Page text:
An investigation into the death of a seven-week-old baby in Northampton has concluded that no individual or agency could have predicted what happened to him.
Adam Kightley, aged 24, and Jacqueline Parker, aged 21, were both locked up for seven years in November after they were found guilty of causing or allowing the death of their baby son, Jamie.
Nottingham Crown Court heard baby Jamie died in Northampton General Hospital after emergency services were called out to the couple’s flat in Far Cotton, in Northampton, on March 17, 2012.
A post-mortem examination of Jamie revealed he had suffered a total of 46 fractures including broken legs and ribs and had suffered a fatal head injury “no longer than five hours” before his death.
A Serious Case Review published on Wednesday has revealed there were no serious failings by any individual or agency but a number of recommendations have been made.
The first recommendation is that Northampton General Hospital staff be informed that it is not against “data protection” laws to ask for information about the background of fathers.
The report states: “Little was known by professionals about the child’s father and it was revealed during the SCR that paternal medical records are not accessed by community midwives as it is considered that the community midwifes only have the professional/client relationship with the expectant mother and the unborn child.
“It is also perceived to be a breach of the Data Protection Act to access a father’s medical records. This latter point is wrong because there is a legitimate interest in a group of health professionals working with a particular family sharing information to better ensure that the potential vulnerability of a child is properly assessed.”
The report also states that it was a Student Health Visitor who carried out the home visits with the Kightley’s and “whilst there is no evidence that the work carried out was unsatisfactory” ** there were concerns about the process by which she was allocated this family and also a lack of adequate supervision.
The report states: “Had it been accessed, there was sufficient information available to suggest that this was not a suitable family for a Student Health Visitor to have been allocated.”
In the hours following the child’s death there was also a “significant breakdown” between the lead investigator from Northamptonshire Police and the paediatrician who saw Jamie.
The breakdown occurred between the police Lead Investigator and the Responsible Paediatrician and may have been partly caused by the fact that the first police officer did not arrive at A&E until an hour and a half after the child had been pronounced dead. This, in turn may have been partly due to a delay in informing the police that the child had collapsed at home and died.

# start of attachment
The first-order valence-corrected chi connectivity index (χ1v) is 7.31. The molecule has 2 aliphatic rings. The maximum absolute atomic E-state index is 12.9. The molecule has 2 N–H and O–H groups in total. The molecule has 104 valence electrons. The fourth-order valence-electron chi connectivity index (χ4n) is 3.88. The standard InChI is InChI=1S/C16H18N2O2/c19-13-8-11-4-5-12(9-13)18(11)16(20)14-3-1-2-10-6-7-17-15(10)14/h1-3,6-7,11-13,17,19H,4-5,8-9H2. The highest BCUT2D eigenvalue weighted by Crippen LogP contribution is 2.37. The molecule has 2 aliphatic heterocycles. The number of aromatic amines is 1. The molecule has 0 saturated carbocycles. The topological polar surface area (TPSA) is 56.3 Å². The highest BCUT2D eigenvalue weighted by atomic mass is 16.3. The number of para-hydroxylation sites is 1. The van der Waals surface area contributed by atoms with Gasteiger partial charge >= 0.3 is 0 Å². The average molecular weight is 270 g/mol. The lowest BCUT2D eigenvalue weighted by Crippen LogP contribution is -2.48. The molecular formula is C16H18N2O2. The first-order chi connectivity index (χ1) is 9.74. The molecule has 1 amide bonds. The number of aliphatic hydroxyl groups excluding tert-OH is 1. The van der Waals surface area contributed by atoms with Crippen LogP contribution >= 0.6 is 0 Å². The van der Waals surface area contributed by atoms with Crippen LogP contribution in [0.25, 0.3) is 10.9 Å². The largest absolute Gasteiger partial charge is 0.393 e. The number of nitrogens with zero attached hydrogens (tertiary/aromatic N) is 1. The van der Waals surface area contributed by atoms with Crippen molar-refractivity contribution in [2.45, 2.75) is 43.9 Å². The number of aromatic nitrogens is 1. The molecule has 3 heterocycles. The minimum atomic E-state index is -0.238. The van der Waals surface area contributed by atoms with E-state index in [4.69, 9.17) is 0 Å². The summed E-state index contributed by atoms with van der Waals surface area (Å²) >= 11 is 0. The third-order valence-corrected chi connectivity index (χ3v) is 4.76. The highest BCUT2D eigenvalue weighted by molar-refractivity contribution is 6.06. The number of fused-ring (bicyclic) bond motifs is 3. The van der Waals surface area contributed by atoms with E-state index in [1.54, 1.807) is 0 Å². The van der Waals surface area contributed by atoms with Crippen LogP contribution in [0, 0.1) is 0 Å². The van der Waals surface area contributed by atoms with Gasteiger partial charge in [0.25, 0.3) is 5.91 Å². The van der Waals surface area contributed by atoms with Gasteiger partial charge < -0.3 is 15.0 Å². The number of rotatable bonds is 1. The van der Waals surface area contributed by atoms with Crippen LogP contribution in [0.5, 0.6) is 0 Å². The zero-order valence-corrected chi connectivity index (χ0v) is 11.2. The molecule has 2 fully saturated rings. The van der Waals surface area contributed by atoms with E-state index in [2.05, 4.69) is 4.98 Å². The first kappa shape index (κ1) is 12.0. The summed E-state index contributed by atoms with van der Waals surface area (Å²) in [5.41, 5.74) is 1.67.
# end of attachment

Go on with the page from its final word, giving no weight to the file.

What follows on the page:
The review also revealed an apparent failure to identify significant child abuse injuries by the Responsible Paediatrician involved in the case after the child had died, and therefore there appears to be a gap in the training of doctors within NGH.
In addition, there is a gap in service provision at NGH because it was not possible to carry out a full skeletal X-Ray on Jamie during the weekend he had been admitted to A&E.
The Serious Case Review also identified concerns relating to the ability of the police Lead Investigator to challenge the diagnosis by the Responsible Paediatrician, and also concerns that despite a considerable body of other evidence, the police felt that only a clear conclusion by the Consultant Paediatrician could give them ‘reasonable suspicion’ that a crime had been committed.
The report states: “It is evident that Northamptonshire Police does not comply with guidance issued by the Association of Chief Police Officers to the effect that a Detective Inspector should be deployed as the Lead Investigator in cases of unexpected childhood death.
“Had such an officer been so deployed it is possible that a better evidential assessment would have been made and in particular that a Forensic Pathologist would have been asked to review photographs thre days before this actually took place.”
**NOTE In an earlier version of this story we mistakenly quoted the Serious Case Review with regard to a student health visitor it mentions. The report actually says “there is no evidence that the work carried out was UNSATISFACTORY”. We mistakenly wrote “satisfactory”.
Furthermore, the report said all health visitors carried out their duties properly with regard to Jamie Kightley. It also found nothing they could have done would have prevented his death.
We apologise for any distress caused by our error.